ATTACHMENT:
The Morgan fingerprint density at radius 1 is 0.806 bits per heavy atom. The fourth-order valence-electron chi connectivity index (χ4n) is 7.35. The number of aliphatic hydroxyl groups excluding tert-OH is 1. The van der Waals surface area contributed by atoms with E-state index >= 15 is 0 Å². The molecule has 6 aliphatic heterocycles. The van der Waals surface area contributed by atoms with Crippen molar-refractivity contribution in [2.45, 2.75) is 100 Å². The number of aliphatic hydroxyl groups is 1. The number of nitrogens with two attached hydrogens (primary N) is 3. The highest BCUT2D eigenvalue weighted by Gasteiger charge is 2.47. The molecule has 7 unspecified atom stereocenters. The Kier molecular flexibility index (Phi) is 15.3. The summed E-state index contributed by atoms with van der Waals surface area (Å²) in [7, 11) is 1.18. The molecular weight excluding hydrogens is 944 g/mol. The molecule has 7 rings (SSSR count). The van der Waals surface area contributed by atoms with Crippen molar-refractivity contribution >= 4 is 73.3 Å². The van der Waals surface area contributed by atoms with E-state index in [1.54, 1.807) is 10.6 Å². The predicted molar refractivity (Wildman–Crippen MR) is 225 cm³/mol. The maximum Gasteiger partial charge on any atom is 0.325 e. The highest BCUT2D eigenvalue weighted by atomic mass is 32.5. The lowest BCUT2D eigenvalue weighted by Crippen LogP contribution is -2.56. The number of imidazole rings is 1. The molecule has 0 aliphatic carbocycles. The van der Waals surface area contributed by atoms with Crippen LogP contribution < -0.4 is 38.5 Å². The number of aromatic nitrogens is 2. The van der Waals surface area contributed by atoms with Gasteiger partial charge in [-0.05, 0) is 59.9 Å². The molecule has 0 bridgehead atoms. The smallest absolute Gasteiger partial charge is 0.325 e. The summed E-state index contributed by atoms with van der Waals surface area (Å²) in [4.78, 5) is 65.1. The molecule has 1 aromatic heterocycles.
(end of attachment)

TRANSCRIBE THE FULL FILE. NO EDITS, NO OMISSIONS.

The Morgan fingerprint density at radius 1 is 0.806 bits per heavy atom. The fourth-order valence-electron chi connectivity index (χ4n) is 7.35. The number of aliphatic hydroxyl groups excluding tert-OH is 1. The van der Waals surface area contributed by atoms with E-state index >= 15 is 0 Å². The molecule has 6 aliphatic heterocycles. The van der Waals surface area contributed by atoms with Crippen molar-refractivity contribution in [2.45, 2.75) is 100 Å². The number of aliphatic hydroxyl groups is 1. The number of nitrogens with two attached hydrogens (primary N) is 3. The highest BCUT2D eigenvalue weighted by Gasteiger charge is 2.47. The molecule has 7 unspecified atom stereocenters. The Kier molecular flexibility index (Phi) is 15.3. The summed E-state index contributed by atoms with van der Waals surface area (Å²) in [7, 11) is 1.18. The molecular weight excluding hydrogens is 944 g/mol. The molecule has 7 rings (SSSR count). The van der Waals surface area contributed by atoms with Crippen molar-refractivity contribution >= 4 is 73.3 Å². The van der Waals surface area contributed by atoms with E-state index in [1.54, 1.807) is 10.6 Å². The predicted molar refractivity (Wildman–Crippen MR) is 225 cm³/mol. The maximum Gasteiger partial charge on any atom is 0.325 e. The highest BCUT2D eigenvalue weighted by atomic mass is 32.5. The lowest BCUT2D eigenvalue weighted by Crippen LogP contribution is -2.56. The number of imidazole rings is 1. The molecule has 0 aliphatic carbocycles. The van der Waals surface area contributed by atoms with Crippen LogP contribution < -0.4 is 38.5 Å². The number of aromatic nitrogens is 2. The van der Waals surface area contributed by atoms with Gasteiger partial charge in [-0.05, 0) is 59.9 Å². The molecule has 0 bridgehead atoms. The smallest absolute Gasteiger partial charge is 0.325 e. The summed E-state index contributed by atoms with van der Waals surface area (Å²) in [4.78, 5) is 65.1. The molecule has 1 aromatic heterocycles.